On Wed, 4 Jun 2014 03:08:57 +1000
Chris Angelico <ros...@gmail.com> wrote:


> With that encouragement, I just cloned your repo and built it on amd64
> Debian Wheezy. Works just fine! Except... I've just found one fairly
> major problem with your support of Python 3.x syntax. Your str type is
> documented as not supporting Unicode. Is that a current flaw that
> you're planning to remove, or a design limitation? Either way, I'm a
> bit dubious about a purported version 1 that doesn't do one of the
> things that Py3 is especially good at - matched by very few languages
> in its encouragement of best practice with Unicode support.

I should start with saying that it's MicroPython what made me look at
Python3. So for me, it already did lot of boon by getting me from under
the rock, so now instead of "at my job, we use python 2.x" I may report
"at my job, we don't wait when our distro will kick us in the ass, and
add 'from __future__ import print_function' whenever we touch some

With that in mind, I, as many others, think that forcing Unicode bloat
upon people by default is the most controversial feature of Python3.
The reason is that you go very long way dealing with languages of the
people of the world by just treating strings as consisting of 8-bit
data. I'd say, that's enough for 90% of applications. Unicode is needed
only if one needs to deal with multiple languages *at the same time*,
which is fairly rare (remaining 10% of apps).

And please keep in mind that MicroPython was originally intended (and
should be remain scalable down to) an MCU. Unicode needed there is even
less, and even less resources to support Unicode just because.

> What is your str type actually able to support? It seems to store
> non-ASCII bytes in it, which I presume are supposed to represent the
> rest of Latin-1, but I wasn't able to print them out:

There's a work-in-progress on documenting differences between CPython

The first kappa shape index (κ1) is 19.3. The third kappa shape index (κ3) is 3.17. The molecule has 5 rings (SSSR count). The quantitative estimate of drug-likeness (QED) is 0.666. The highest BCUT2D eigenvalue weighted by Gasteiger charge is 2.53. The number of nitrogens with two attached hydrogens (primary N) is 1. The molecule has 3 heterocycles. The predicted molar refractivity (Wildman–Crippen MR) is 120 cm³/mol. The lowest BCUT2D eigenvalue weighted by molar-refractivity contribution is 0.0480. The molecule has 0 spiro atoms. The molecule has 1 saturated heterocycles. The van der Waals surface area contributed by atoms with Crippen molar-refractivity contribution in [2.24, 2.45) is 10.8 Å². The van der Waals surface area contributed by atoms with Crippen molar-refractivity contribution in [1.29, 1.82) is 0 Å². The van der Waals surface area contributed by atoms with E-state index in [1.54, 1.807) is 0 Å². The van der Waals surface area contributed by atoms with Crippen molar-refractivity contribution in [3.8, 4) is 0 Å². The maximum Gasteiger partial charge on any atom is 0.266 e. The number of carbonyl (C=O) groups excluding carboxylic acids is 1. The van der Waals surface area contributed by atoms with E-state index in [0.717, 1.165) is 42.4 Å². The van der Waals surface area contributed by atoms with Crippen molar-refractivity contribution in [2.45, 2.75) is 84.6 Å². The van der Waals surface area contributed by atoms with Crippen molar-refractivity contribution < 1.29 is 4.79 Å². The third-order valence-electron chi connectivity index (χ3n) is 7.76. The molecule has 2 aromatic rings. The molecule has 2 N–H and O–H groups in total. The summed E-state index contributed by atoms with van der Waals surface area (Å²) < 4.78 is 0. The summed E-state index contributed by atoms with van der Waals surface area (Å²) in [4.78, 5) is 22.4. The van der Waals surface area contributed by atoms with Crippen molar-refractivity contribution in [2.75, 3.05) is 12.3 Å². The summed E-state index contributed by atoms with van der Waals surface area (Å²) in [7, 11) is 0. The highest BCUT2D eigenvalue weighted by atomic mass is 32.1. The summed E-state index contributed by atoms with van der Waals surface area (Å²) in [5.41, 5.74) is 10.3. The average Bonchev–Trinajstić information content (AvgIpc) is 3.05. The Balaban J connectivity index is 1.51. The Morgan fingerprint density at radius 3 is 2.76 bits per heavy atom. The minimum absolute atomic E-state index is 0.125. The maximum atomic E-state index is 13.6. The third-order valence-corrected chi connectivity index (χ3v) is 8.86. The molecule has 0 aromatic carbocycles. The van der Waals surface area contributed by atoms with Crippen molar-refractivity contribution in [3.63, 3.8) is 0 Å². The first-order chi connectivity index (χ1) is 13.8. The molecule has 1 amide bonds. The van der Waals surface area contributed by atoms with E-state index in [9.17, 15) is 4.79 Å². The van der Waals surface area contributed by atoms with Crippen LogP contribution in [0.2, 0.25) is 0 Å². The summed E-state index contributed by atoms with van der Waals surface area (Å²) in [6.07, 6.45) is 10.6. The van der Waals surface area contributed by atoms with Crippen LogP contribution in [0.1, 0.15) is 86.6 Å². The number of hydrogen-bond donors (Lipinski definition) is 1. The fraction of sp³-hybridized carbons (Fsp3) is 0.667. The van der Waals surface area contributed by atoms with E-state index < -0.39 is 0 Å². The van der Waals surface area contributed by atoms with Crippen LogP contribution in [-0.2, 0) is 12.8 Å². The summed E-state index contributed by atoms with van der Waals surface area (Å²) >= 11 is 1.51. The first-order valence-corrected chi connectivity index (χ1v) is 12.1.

and MicroPython at
https://github.com/micropython/micropython/wiki/Differences, it gives
following account on this:

"No unicode support is actually implemented. Python3 calls for strict
difference between str and bytes data types (unlike Python2, which has
neutral unified data type for strings and binary data, and separates
out unicode data type). MicroPython faithfully implements str/bytes
separation, but currently, underlying str implementation is the same as
bytes. This means strings in MicroPython are not unicode, but 8-bit
characters (fully binary-clean)."

> Micro Python v1.0.1-144-gb294a7e on 2014-06-04; UNIX version
> >>> print("asdf\xfdqwer")
> Python 3.5.0a0 (default:6a0def54c63d, Mar 26 2014, 01:11:09)
> [GCC 4.7.2] on linux
> >>> print("asdf\xfdqwer")
> asdfýqwer
> In fact, printing seems to work with bytes:
> >>> print("asdf\xc3\xbdqwer")
> asdfýqwer
> (my terminal uses UTF-8, this is the UTF-8 encoding of the above
> string)
> I would strongly recommend either implementing all of PEP 393, or at
> least making it very clear that this pretends everything is bytes -
> and possibly disallowing any codepoint >127 in any string, which will
> at least mean you're safe on all ASCII-compatible encodings.

MicroPython is not the first "tiny" Python implementation. What differs
MicroPython is that it's neither aim or motto to be a subset of
language. And yet, it's not CPython rewrite either. So, while Unicode
support is surely possible, it's unlikely to be done as "all of
PEPxxx". If you ask me, I'd personally envision it to be implemented as
UTF-8 (in this regard I agree with (or take an influence from) 
http://lucumr.pocoo.org/2014/1/9/ucs-vs-utf8/). But I don't have plans
to work on Unicode any time soon - applications I envision for
MicroPython so far fit in those 90% that live happily without Unicode.

But generally, there's no strict roadmap for MicroPython features.
While core of the language (parser, compiler, VM) is developed by
Damien, many other features were already contributed by the community
(project went open-source at the beginning of the year). So, if someone
will want to see Unicode support up to the level of providing patches,
it gladly will be accepted. The only thing we established is that we
want to be able to scale down, and thus almost all features should be

> ChrisA
> -- 
> https://mail.python.org/mailman/listinfo/python-list

Best regards,
 Paul                          mailto:pmis...@gmail.com

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